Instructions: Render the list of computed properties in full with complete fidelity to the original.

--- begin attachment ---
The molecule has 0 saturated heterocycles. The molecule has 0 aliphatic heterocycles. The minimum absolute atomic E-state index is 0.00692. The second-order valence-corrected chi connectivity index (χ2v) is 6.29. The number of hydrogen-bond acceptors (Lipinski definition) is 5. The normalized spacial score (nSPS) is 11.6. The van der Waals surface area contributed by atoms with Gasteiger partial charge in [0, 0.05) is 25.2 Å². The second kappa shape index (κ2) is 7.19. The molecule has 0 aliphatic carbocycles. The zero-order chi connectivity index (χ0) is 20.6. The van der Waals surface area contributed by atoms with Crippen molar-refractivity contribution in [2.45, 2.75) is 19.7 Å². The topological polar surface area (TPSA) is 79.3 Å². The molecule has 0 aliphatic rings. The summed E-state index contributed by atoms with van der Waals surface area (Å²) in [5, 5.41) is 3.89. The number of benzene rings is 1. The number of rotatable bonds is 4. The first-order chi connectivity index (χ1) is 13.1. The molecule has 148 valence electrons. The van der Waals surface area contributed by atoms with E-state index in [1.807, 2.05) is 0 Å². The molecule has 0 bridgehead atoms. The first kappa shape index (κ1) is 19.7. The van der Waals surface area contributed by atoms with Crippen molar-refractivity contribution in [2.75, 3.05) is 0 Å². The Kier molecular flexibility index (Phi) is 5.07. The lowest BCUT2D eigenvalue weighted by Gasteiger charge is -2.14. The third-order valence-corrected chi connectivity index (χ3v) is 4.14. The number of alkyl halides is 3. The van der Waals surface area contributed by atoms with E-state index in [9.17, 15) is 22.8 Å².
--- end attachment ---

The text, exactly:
The molecule has 0 saturated heterocycles. The molecule has 0 aliphatic heterocycles. The minimum absolute atomic E-state index is 0.00692. The second-order valence-corrected chi connectivity index (χ2v) is 6.29. The number of hydrogen-bond acceptors (Lipinski definition) is 5. The normalized spacial score (nSPS) is 11.6. The van der Waals surface area contributed by atoms with Gasteiger partial charge in [0, 0.05) is 25.2 Å². The second kappa shape index (κ2) is 7.19. The molecule has 0 aliphatic carbocycles. The zero-order chi connectivity index (χ0) is 20.6. The van der Waals surface area contributed by atoms with Crippen molar-refractivity contribution in [2.45, 2.75) is 19.7 Å². The topological polar surface area (TPSA) is 79.3 Å². The molecule has 0 aliphatic rings. The summed E-state index contributed by atoms with van der Waals surface area (Å²) in [5, 5.41) is 3.89. The number of benzene rings is 1. The number of rotatable bonds is 4. The first-order chi connectivity index (χ1) is 13.1. The molecule has 148 valence electrons. The van der Waals surface area contributed by atoms with E-state index in [1.807, 2.05) is 0 Å². The molecule has 0 bridgehead atoms. The first kappa shape index (κ1) is 19.7. The van der Waals surface area contributed by atoms with Crippen molar-refractivity contribution in [2.75, 3.05) is 0 Å². The Kier molecular flexibility index (Phi) is 5.07. The lowest BCUT2D eigenvalue weighted by Gasteiger charge is -2.14. The third-order valence-corrected chi connectivity index (χ3v) is 4.14. The number of alkyl halides is 3. The van der Waals surface area contributed by atoms with E-state index in [9.17, 15) is 22.8 Å².